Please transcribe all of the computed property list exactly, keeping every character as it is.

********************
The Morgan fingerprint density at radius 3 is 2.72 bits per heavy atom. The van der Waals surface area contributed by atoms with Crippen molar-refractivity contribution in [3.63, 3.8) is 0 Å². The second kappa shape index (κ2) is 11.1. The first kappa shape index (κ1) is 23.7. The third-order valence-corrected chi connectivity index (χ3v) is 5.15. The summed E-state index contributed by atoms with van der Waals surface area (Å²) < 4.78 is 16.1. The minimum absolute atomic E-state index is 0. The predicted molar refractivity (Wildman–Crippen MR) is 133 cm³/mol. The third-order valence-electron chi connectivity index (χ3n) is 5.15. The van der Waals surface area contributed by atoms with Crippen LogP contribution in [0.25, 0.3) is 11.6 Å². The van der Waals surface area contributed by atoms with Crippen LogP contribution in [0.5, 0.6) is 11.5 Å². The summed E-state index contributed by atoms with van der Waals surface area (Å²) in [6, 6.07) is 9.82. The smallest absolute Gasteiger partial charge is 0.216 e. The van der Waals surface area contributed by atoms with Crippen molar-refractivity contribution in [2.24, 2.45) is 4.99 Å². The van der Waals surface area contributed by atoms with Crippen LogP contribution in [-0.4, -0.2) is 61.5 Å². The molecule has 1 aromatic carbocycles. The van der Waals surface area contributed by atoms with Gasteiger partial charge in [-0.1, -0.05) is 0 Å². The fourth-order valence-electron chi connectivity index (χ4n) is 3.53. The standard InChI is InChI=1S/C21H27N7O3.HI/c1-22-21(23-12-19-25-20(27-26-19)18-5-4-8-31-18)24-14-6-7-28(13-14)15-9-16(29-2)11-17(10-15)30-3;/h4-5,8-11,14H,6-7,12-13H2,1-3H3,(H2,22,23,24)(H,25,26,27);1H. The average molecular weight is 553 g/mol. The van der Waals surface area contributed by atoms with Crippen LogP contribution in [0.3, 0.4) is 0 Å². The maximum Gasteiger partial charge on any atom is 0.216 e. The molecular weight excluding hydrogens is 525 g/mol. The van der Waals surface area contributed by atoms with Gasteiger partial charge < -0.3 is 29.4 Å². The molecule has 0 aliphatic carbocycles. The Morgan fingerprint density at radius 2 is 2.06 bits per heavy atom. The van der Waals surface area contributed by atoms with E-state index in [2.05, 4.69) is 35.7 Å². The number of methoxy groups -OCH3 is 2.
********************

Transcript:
The Morgan fingerprint density at radius 3 is 2.72 bits per heavy atom. The van der Waals surface area contributed by atoms with Crippen molar-refractivity contribution in [3.63, 3.8) is 0 Å². The second kappa shape index (κ2) is 11.1. The first kappa shape index (κ1) is 23.7. The third-order valence-corrected chi connectivity index (χ3v) is 5.15. The summed E-state index contributed by atoms with van der Waals surface area (Å²) < 4.78 is 16.1. The minimum absolute atomic E-state index is 0. The predicted molar refractivity (Wildman–Crippen MR) is 133 cm³/mol. The third-order valence-electron chi connectivity index (χ3n) is 5.15. The van der Waals surface area contributed by atoms with Crippen LogP contribution in [0.25, 0.3) is 11.6 Å². The van der Waals surface area contributed by atoms with Crippen LogP contribution in [0.5, 0.6) is 11.5 Å². The summed E-state index contributed by atoms with van der Waals surface area (Å²) in [6, 6.07) is 9.82. The smallest absolute Gasteiger partial charge is 0.216 e. The van der Waals surface area contributed by atoms with Crippen molar-refractivity contribution in [2.24, 2.45) is 4.99 Å². The van der Waals surface area contributed by atoms with Crippen LogP contribution in [-0.4, -0.2) is 61.5 Å². The molecule has 1 aromatic carbocycles. The van der Waals surface area contributed by atoms with Gasteiger partial charge in [-0.1, -0.05) is 0 Å². The fourth-order valence-electron chi connectivity index (χ4n) is 3.53. The standard InChI is InChI=1S/C21H27N7O3.HI/c1-22-21(23-12-19-25-20(27-26-19)18-5-4-8-31-18)24-14-6-7-28(13-14)15-9-16(29-2)11-17(10-15)30-3;/h4-5,8-11,14H,6-7,12-13H2,1-3H3,(H2,22,23,24)(H,25,26,27);1H. The average molecular weight is 553 g/mol. The van der Waals surface area contributed by atoms with Crippen LogP contribution in [0.3, 0.4) is 0 Å². The maximum Gasteiger partial charge on any atom is 0.216 e. The molecular weight excluding hydrogens is 525 g/mol. The van der Waals surface area contributed by atoms with Gasteiger partial charge < -0.3 is 29.4 Å². The molecule has 0 aliphatic carbocycles. The Morgan fingerprint density at radius 2 is 2.06 bits per heavy atom. The van der Waals surface area contributed by atoms with E-state index in [2.05, 4.69) is 35.7 Å². The number of methoxy groups -OCH3 is 2.